Wednesday, February 24, 2021

Pay Attention to How You Spend Your Time

Shortly into the pandemic and stay-at-home orders, the amount of screen time I was spending concerned me. (My teenage son’s screen time concerned me, too, but that’s another story.) Between my expanded workday without commute time on the laptop, active use of my mobile phone for messaging and social media throughout the day, watching TV and movies with family—and alone, while folding laundry—purely leisure use just to fill and kill time at the end of the day (ahem, TikTok and doom scrolling), and a brand new iPad, my screen time had radically increased… and I wasn’t really even sure to what extent.

So I needed to assess that and audit it—oh, researchers...—so I could be fully aware of how much time I was wasting, if I was, and how much of it I could chalk up to reasonable use in a time of relative stress and concern. Luckily, I had a good start already—and some longitudinal data I could include in the audit.

Since January 2019, I’ve used a mobile app called SaveMyTime to keep track of how I spend my time. I log every action, including going to the restroom (AKA “ablutions”) and feeding the cat (AKA “Spooner”). Here’s how the last two years have broken down, excluding items accounting for less than 3% of my time:


  • Sleep: 31%

  • Work: 16%

  • Scouts: 11%

  • Reading: 6%

  • Transportation: 5%

  • Social Media: 3%

  • Family Time: 3%

  • Eating: 3%


  • Sleep: 36%

  • Work: 18%

  • Reading: 8%

  • Family Time: 4%

  • Movies: 3%

  • Eating: 3%

  • Social Media: 2% (included for comparison year over year)

On its face, I’m doing OK, at least in terms of social media usage. In the pandemic year, I’m sleeping more, working more—and commuting less. I’m reading more, spending more time with family, and… if you believe the data, which is prone to self-reporting error and bias… I’m using social media less.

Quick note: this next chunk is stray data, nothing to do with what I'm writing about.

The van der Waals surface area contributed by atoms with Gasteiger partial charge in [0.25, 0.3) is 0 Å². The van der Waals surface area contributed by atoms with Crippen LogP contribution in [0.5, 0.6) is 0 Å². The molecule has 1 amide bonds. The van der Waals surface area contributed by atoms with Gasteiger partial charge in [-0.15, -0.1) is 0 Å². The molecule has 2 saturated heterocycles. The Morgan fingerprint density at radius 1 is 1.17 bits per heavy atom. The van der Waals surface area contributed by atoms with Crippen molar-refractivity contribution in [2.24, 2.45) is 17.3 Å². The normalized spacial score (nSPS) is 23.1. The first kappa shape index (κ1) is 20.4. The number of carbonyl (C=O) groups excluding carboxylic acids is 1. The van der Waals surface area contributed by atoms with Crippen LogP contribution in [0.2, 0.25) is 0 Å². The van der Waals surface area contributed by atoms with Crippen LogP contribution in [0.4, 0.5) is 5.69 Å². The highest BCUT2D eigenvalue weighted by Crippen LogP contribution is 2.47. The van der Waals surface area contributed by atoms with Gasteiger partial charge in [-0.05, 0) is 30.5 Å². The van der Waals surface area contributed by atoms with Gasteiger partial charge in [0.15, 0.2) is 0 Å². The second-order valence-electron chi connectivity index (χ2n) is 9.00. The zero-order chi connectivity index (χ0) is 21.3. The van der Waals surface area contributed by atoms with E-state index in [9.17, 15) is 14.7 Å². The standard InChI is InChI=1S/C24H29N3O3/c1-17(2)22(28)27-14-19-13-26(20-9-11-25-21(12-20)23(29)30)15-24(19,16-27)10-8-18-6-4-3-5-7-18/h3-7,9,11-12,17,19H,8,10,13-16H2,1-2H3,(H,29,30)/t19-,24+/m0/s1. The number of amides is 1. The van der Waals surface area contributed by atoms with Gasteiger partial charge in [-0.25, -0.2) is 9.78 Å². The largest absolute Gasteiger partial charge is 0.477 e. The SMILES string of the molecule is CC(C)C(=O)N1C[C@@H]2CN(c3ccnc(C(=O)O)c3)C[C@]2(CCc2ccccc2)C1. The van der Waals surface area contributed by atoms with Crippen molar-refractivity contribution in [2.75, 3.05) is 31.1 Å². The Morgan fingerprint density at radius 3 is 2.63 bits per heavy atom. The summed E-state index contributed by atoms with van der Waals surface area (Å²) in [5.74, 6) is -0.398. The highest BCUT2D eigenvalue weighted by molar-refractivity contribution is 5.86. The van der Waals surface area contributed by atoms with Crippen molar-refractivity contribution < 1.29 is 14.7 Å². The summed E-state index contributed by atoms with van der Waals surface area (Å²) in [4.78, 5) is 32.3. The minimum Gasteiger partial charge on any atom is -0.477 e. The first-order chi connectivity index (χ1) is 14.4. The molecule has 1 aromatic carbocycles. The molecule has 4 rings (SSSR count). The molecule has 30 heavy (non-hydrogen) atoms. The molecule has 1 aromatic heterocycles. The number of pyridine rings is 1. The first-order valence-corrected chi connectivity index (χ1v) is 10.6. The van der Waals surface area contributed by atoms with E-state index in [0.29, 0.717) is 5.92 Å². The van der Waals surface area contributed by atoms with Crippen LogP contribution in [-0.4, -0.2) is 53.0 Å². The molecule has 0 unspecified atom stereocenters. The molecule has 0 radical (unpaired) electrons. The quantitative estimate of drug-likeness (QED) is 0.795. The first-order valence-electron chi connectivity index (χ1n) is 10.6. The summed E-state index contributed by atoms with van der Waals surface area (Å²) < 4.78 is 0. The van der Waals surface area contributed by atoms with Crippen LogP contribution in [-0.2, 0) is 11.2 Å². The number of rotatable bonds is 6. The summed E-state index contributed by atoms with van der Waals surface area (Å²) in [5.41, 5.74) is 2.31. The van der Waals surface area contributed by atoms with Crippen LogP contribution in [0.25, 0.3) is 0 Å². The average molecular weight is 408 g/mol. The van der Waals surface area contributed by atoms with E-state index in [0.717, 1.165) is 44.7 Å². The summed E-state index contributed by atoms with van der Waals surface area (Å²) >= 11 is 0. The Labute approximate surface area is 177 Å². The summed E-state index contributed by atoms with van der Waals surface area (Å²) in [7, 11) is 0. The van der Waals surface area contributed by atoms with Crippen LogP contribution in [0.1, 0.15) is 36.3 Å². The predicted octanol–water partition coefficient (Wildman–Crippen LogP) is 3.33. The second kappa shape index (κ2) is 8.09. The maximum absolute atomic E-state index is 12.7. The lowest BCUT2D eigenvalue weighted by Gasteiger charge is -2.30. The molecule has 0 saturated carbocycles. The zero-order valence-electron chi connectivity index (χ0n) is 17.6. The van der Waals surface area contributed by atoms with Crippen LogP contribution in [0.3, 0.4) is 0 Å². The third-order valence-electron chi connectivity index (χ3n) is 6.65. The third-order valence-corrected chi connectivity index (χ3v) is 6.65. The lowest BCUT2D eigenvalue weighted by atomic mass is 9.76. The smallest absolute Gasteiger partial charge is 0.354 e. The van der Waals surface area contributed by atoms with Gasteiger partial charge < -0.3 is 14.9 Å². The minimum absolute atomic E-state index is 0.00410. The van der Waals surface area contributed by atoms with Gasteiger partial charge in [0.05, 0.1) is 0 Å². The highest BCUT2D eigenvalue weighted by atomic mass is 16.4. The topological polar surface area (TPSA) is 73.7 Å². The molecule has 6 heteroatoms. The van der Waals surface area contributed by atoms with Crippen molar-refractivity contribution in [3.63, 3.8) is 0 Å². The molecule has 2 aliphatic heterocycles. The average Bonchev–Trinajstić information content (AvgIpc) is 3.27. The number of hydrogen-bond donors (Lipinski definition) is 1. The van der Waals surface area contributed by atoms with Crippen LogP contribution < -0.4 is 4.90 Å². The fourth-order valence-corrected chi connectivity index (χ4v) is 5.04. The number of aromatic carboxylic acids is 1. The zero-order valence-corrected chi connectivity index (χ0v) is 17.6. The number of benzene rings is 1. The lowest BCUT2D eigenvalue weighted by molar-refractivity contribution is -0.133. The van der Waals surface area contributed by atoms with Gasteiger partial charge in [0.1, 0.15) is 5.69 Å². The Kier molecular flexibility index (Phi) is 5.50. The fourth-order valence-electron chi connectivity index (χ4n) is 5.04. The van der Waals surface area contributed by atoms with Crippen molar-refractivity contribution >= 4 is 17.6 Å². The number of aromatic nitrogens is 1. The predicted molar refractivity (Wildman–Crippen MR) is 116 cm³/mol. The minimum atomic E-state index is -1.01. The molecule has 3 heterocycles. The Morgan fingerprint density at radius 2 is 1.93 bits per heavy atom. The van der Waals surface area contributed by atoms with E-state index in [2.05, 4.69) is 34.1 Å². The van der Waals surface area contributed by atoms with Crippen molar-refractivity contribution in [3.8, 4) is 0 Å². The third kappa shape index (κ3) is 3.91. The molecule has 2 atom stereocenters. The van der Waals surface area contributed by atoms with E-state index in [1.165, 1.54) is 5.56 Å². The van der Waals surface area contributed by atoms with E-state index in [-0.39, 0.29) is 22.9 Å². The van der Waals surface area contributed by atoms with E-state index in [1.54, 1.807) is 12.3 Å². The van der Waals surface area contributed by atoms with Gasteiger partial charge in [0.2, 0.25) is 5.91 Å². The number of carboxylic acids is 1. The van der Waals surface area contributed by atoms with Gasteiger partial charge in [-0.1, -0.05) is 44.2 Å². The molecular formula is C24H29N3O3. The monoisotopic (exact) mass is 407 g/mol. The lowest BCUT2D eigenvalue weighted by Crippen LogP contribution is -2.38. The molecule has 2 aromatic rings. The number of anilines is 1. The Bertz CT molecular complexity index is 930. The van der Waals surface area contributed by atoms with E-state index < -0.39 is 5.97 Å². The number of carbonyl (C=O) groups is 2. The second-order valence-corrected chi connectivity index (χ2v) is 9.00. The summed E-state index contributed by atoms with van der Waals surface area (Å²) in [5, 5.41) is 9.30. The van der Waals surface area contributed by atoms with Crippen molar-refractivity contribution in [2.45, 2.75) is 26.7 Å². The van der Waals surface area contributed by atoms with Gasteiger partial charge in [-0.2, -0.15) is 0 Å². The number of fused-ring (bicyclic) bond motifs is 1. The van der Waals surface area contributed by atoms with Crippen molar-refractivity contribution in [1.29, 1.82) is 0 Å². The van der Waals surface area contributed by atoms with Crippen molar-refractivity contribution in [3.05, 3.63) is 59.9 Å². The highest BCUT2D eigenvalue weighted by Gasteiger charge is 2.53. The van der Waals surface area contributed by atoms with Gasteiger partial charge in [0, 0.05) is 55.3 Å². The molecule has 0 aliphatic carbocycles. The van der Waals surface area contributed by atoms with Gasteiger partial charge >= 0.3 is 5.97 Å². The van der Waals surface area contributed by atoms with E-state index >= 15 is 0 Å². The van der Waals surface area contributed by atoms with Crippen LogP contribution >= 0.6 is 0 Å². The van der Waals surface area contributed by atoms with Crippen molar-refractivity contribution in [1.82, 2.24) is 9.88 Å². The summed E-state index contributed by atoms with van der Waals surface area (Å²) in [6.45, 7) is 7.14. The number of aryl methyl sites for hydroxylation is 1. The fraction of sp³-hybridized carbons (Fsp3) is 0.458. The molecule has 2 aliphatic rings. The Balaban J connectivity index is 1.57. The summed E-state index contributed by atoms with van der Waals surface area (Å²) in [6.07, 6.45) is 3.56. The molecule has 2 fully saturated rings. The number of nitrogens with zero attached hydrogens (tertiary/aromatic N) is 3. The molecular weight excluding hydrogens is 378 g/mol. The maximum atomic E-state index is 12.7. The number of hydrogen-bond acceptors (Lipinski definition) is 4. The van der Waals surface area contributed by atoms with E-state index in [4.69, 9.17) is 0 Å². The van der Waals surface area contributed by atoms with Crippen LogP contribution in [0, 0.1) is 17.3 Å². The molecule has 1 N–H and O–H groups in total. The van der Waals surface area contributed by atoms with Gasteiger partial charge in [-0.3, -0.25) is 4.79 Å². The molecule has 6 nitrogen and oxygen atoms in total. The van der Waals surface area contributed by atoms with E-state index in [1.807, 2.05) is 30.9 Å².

When we look at the data on a monthly basis for 2020, however, we see some variance—but not much. Monthly, I range between 1% and 5% of my time spent using social media. The mean average is 2.5%, the median 2%, and the mode 2%. That’s not too bad, is it? Just 36 minutes a day on mean average? It’s not that bad… if I’m reporting that time spent accurately and not underreporting to look good to myself. (Which could be the case!) But at the same time, that’s 219 hours a year, or just more than nine days. 

That’s too much time to devote to social media for doom scrolling and random browsing that doesn’t engage with others I’m actually close to. I could be reading a book or writing letters to family and friends. Regardless, my concern about pandemic screen time wasn’t overly strongly founded—or, at least it wasn’t related to social media use. So far this year, I’m at 2% social media use for January and February, so the data seems to have stabilized. Yet I remain vigilant, and when I start to scroll in Twitter or another app, I try to find something else to do—that doesn’t require a screen. Because even 2% feels like it’s too much.

One neat outcome related to this personal time-tracking study is that I now know how long it takes me to do repeated, daily tasks. It takes me 25 minutes to shower, dress, and otherwise get ready for the day. I can go to the bathroom in less than five minutes most of the time. And regardless of the meal, or the food prepared, my family pretty much eats in 15 minutes or less every single meal. Every. Single. Meal.

I’ve also been trying to wake up earlier consistently, and maintain a daily routine that helps me make progress on some personal goals outside of work, and I’ve found a couple of other apps to be useful tools in that regard. For non-work action items and to-do lists, I use Nozbe, and to track and time my morning routine—with the goal of making it a habit—I use Morning Routine.

We also have shower timers in the showers to help conserve water—you can take a very comfortable shower in four or five minutes or less!—and I have a couple cube timers of different manufacture (one 5-15-30-60 and one 5-10-20-25) for task management throughout the work day.

If you haven’t done a personal time tracking study or time audit, you might find it useful. Who knows what you’ll learn about yourself—and how you spend your time!

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